by Ambrose Evans-Pritchard
William Pitt the Younger already knew the full horror of Britain’s predicament in November 1805, even as he celebrated the victory of Trafalgar in his last poignant but unyielding words to the nation.
Toasted as the “Saviour or Europe” at the Lord Mayor’s banquet, he gently sought to deflate the misguided mood of triumphalism . “Europe is not to be saved by any single man. England has saved herself by her exertions, and will, as I trust, save Europe by her example,” he replied.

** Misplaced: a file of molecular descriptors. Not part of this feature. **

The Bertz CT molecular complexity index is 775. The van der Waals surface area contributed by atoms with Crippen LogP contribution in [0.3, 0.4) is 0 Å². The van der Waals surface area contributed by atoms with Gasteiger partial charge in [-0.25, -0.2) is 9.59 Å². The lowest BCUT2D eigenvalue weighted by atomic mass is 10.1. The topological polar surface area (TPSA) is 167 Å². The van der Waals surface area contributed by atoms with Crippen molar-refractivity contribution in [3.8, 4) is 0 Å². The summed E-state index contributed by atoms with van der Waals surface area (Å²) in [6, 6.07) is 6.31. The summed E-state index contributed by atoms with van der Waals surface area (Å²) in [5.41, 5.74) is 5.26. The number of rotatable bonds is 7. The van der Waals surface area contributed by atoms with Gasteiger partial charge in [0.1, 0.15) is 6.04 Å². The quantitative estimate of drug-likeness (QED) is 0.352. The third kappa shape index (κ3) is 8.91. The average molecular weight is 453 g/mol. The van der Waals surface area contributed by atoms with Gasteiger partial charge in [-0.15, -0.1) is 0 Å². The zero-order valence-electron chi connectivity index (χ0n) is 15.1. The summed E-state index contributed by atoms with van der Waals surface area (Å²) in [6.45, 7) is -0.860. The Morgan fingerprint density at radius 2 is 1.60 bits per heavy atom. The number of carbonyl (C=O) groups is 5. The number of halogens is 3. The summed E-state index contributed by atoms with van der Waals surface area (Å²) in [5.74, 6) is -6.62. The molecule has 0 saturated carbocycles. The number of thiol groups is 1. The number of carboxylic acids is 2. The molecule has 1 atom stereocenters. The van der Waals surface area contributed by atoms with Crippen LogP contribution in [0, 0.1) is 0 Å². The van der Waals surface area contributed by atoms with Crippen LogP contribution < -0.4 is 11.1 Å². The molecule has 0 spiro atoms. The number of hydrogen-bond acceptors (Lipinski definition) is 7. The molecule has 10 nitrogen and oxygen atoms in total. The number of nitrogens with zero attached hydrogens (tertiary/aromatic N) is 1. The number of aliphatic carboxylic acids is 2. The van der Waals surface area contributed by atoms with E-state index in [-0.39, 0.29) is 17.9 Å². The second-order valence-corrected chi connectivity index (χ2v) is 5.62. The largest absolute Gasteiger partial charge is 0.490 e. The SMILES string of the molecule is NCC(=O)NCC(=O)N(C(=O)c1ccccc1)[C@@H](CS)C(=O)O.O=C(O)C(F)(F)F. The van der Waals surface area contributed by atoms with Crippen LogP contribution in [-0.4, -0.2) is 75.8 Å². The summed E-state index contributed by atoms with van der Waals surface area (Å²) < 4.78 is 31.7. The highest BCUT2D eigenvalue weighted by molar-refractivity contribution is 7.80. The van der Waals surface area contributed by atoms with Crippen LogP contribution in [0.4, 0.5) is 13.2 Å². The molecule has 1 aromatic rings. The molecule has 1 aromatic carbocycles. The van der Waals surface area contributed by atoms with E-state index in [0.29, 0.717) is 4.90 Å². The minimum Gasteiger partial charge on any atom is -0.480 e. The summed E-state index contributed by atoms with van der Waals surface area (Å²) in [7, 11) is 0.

Pitt had learned of Austria’s crushing defeat at Ulm three days before Admiral Nelson sank the French and Spanish fleets off Cape Trafalgar. This was soon to be followed by the allied catastrophe at Austerlitz.